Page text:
stars over bolsenaThere wasn't anything here
when we moved in;
there wasn't any here, yet.
But the neighborhood grew quickly,
an ever-accelerating expansion.
Streetlights flicked on.

We waited impatiently
for the compost of matter to decay
to a substrate for life.
In the meantime, we said Howdy!
to the next-door galaxies over the back fence,
their barbeque grills glowing in the bare dark yards,
the kids arm-wrestling, flexing their muscles
in the neophyte friendships
of gravitational pull.

As the background temperature rose
in minuscule increments,
we planted seeds with each small thaw.
They dwindled and died a billion times.
Through the radiation monsoons,
each drop of energy filling a riddle
of expanding rings, we planted again and again,
scattering starry grains
into barren orbital furrows,
strings marking the seed lines.

It was springtime everywhere at once.
Glowing blooms swelled and unfurled,
vapors emanating to fill hollow voids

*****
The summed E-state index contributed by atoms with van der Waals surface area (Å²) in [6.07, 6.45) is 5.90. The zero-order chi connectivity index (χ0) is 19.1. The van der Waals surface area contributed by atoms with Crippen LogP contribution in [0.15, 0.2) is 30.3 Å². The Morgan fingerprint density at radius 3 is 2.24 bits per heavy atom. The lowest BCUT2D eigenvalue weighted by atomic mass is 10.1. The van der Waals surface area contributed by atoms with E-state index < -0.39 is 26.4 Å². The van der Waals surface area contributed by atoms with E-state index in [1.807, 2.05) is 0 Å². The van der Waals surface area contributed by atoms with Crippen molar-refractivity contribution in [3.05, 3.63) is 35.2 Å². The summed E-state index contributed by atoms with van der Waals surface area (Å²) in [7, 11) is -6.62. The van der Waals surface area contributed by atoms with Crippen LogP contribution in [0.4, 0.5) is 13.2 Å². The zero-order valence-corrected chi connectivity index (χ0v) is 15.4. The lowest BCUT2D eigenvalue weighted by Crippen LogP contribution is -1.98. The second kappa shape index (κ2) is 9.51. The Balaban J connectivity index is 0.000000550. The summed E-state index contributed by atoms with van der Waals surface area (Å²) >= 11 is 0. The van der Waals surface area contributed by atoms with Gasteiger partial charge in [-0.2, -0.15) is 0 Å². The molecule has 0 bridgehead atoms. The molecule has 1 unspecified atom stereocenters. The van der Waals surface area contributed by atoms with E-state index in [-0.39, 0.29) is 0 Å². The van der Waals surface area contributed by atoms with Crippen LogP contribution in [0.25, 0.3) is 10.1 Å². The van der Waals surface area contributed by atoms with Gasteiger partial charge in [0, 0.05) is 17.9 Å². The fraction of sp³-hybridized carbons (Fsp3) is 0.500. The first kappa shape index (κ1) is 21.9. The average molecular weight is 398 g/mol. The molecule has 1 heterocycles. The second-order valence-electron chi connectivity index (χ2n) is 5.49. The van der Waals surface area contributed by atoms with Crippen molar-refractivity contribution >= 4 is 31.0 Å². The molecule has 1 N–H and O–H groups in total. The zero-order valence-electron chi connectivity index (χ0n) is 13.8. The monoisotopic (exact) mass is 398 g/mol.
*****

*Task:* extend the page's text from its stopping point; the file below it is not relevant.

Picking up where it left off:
with being. Moons hovered like irascible insects
over coalescing worlds.

Sometimes we thought summer would never end,
that the heat would last forever.
We never asked where does it come from.
Where does it go?

We sit on the porch,
shucking green planets from
the opening pods of night,
talking about harvests
and the date of the first
hard frost.

Copyright © 2009, F.J. Bergman

Image Credit: Sam Javanrouh, some rights reserved

F.J. Bergmann frequents Wisconsin and She writes poetry and science fiction, often simultaneously. Her poetry has recently appeared in Aberrant Dreams, Doorways, Paradox, Strange Horizons, Weird Tales, Asimov's Science Fiction, in a bunch of regular literary journals that should have known better, and in her third chapbook Constellation of the Dragonfly (Plan B Press, 2008). One of her pseudopodia can reach all the way from the bed to the refrigerator.